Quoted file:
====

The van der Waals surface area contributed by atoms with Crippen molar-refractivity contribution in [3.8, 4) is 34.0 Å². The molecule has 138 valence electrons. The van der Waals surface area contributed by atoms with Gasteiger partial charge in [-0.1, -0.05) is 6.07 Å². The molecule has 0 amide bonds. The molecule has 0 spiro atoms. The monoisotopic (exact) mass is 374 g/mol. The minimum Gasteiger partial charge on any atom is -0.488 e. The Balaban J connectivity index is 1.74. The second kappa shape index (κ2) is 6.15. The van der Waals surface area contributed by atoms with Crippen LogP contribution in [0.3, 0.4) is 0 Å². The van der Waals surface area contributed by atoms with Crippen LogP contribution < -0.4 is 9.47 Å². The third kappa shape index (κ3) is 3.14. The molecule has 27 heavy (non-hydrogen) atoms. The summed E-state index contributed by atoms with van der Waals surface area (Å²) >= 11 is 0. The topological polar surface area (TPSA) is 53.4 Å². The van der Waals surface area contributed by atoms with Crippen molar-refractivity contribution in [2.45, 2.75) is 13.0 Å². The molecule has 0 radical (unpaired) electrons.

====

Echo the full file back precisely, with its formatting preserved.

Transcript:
The van der Waals surface area contributed by atoms with Crippen molar-refractivity contribution in [3.8, 4) is 34.0 Å². The molecule has 138 valence electrons. The van der Waals surface area contributed by atoms with Gasteiger partial charge in [-0.1, -0.05) is 6.07 Å². The molecule has 0 amide bonds. The molecule has 0 spiro atoms. The monoisotopic (exact) mass is 374 g/mol. The minimum Gasteiger partial charge on any atom is -0.488 e. The Balaban J connectivity index is 1.74. The second kappa shape index (κ2) is 6.15. The van der Waals surface area contributed by atoms with Crippen LogP contribution in [0.3, 0.4) is 0 Å². The van der Waals surface area contributed by atoms with Crippen LogP contribution < -0.4 is 9.47 Å². The third kappa shape index (κ3) is 3.14. The molecule has 27 heavy (non-hydrogen) atoms. The summed E-state index contributed by atoms with van der Waals surface area (Å²) >= 11 is 0. The topological polar surface area (TPSA) is 53.4 Å². The van der Waals surface area contributed by atoms with Crippen molar-refractivity contribution in [2.45, 2.75) is 13.0 Å². The molecule has 0 radical (unpaired) electrons.